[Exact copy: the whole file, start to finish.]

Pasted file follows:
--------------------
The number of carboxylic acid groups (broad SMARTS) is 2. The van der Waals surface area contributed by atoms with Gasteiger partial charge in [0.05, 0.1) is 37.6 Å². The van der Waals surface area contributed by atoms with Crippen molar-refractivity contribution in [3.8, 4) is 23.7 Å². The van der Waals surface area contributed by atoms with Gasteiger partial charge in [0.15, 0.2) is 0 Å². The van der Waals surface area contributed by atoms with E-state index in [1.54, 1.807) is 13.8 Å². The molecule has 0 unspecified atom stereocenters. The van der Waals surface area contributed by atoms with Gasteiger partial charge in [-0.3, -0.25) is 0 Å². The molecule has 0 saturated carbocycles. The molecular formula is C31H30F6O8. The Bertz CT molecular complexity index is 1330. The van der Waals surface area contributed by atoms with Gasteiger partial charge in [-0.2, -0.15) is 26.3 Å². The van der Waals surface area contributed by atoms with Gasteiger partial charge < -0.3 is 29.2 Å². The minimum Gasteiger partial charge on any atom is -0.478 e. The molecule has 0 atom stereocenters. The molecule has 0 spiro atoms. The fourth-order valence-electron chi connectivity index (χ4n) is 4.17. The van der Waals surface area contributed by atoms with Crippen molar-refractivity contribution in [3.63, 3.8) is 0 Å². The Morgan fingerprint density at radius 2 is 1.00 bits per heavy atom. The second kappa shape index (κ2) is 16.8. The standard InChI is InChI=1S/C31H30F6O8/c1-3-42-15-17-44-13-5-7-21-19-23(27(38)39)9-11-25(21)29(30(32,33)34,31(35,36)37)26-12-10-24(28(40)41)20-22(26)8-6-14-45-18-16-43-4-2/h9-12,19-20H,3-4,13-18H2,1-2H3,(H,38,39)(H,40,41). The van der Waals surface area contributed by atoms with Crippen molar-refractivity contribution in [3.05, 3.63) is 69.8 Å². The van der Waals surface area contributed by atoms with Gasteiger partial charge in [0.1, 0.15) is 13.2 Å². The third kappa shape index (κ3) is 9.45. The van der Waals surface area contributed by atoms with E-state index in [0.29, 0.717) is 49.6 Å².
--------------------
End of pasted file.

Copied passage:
The number of carboxylic acid groups (broad SMARTS) is 2. The van der Waals surface area contributed by atoms with Gasteiger partial charge in [0.05, 0.1) is 37.6 Å². The van der Waals surface area contributed by atoms with Crippen molar-refractivity contribution in [3.8, 4) is 23.7 Å². The van der Waals surface area contributed by atoms with Gasteiger partial charge in [0.15, 0.2) is 0 Å². The van der Waals surface area contributed by atoms with E-state index in [1.54, 1.807) is 13.8 Å². The molecule has 0 unspecified atom stereocenters. The van der Waals surface area contributed by atoms with Gasteiger partial charge in [-0.3, -0.25) is 0 Å². The molecule has 0 saturated carbocycles. The molecular formula is C31H30F6O8. The Bertz CT molecular complexity index is 1330. The van der Waals surface area contributed by atoms with Gasteiger partial charge in [-0.2, -0.15) is 26.3 Å². The van der Waals surface area contributed by atoms with Gasteiger partial charge < -0.3 is 29.2 Å². The minimum Gasteiger partial charge on any atom is -0.478 e. The molecule has 0 atom stereocenters. The molecule has 0 spiro atoms. The fourth-order valence-electron chi connectivity index (χ4n) is 4.17. The van der Waals surface area contributed by atoms with Crippen molar-refractivity contribution in [3.63, 3.8) is 0 Å². The Morgan fingerprint density at radius 2 is 1.00 bits per heavy atom. The second kappa shape index (κ2) is 16.8. The standard InChI is InChI=1S/C31H30F6O8/c1-3-42-15-17-44-13-5-7-21-19-23(27(38)39)9-11-25(21)29(30(32,33)34,31(35,36)37)26-12-10-24(28(40)41)20-22(26)8-6-14-45-18-16-43-4-2/h9-12,19-20H,3-4,13-18H2,1-2H3,(H,38,39)(H,40,41). The van der Waals surface area contributed by atoms with Crippen molar-refractivity contribution in [3.05, 3.63) is 69.8 Å². The van der Waals surface area contributed by atoms with Gasteiger partial charge in [0.1, 0.15) is 13.2 Å². The third kappa shape index (κ3) is 9.45. The van der Waals surface area contributed by atoms with E-state index in [0.29, 0.717) is 49.6 Å².